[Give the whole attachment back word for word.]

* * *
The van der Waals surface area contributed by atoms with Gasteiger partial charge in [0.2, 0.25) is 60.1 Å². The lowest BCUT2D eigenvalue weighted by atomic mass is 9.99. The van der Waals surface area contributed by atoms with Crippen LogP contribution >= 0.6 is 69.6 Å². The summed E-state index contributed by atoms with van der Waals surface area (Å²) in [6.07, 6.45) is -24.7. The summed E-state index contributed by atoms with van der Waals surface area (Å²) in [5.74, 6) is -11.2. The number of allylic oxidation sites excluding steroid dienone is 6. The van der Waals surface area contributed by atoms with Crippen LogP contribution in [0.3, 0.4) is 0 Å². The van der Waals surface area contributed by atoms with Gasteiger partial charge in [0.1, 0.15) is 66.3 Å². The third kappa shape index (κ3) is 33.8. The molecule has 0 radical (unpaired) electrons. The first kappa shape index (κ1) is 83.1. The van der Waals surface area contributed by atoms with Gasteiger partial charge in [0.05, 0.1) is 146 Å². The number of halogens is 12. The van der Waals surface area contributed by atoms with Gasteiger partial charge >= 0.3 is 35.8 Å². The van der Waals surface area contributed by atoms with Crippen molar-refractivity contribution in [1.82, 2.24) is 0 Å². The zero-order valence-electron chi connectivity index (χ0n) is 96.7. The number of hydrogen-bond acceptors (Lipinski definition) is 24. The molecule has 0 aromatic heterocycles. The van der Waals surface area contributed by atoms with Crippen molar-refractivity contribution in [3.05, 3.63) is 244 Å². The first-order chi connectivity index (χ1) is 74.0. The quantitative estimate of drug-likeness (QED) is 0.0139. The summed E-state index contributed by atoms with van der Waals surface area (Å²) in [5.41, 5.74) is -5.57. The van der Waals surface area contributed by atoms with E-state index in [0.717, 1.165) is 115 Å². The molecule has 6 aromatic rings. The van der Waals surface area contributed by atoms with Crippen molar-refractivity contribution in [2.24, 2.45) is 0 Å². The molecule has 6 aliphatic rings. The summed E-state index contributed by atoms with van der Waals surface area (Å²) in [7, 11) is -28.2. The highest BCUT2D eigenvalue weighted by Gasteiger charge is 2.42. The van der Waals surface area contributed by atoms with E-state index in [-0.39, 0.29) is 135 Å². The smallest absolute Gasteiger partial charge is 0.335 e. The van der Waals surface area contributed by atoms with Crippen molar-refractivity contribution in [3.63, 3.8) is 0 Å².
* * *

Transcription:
The van der Waals surface area contributed by atoms with Gasteiger partial charge in [0.2, 0.25) is 60.1 Å². The lowest BCUT2D eigenvalue weighted by atomic mass is 9.99. The van der Waals surface area contributed by atoms with Crippen LogP contribution >= 0.6 is 69.6 Å². The summed E-state index contributed by atoms with van der Waals surface area (Å²) in [6.07, 6.45) is -24.7. The summed E-state index contributed by atoms with van der Waals surface area (Å²) in [5.74, 6) is -11.2. The number of allylic oxidation sites excluding steroid dienone is 6. The van der Waals surface area contributed by atoms with Crippen LogP contribution in [0.3, 0.4) is 0 Å². The van der Waals surface area contributed by atoms with Gasteiger partial charge in [0.1, 0.15) is 66.3 Å². The third kappa shape index (κ3) is 33.8. The molecule has 0 radical (unpaired) electrons. The first kappa shape index (κ1) is 83.1. The van der Waals surface area contributed by atoms with Gasteiger partial charge in [0.05, 0.1) is 146 Å². The number of halogens is 12. The van der Waals surface area contributed by atoms with Gasteiger partial charge >= 0.3 is 35.8 Å². The van der Waals surface area contributed by atoms with Crippen molar-refractivity contribution in [1.82, 2.24) is 0 Å². The zero-order valence-electron chi connectivity index (χ0n) is 96.7. The number of hydrogen-bond acceptors (Lipinski definition) is 24. The molecule has 0 aromatic heterocycles. The van der Waals surface area contributed by atoms with Crippen molar-refractivity contribution in [3.05, 3.63) is 244 Å². The first-order chi connectivity index (χ1) is 74.0. The quantitative estimate of drug-likeness (QED) is 0.0139. The summed E-state index contributed by atoms with van der Waals surface area (Å²) in [5.41, 5.74) is -5.57. The van der Waals surface area contributed by atoms with E-state index in [0.717, 1.165) is 115 Å². The molecule has 6 aromatic rings. The van der Waals surface area contributed by atoms with Crippen molar-refractivity contribution in [2.24, 2.45) is 0 Å². The molecule has 6 aliphatic rings. The summed E-state index contributed by atoms with van der Waals surface area (Å²) in [7, 11) is -28.2. The highest BCUT2D eigenvalue weighted by Gasteiger charge is 2.42. The van der Waals surface area contributed by atoms with E-state index in [-0.39, 0.29) is 135 Å². The smallest absolute Gasteiger partial charge is 0.335 e. The van der Waals surface area contributed by atoms with Crippen molar-refractivity contribution in [3.63, 3.8) is 0 Å².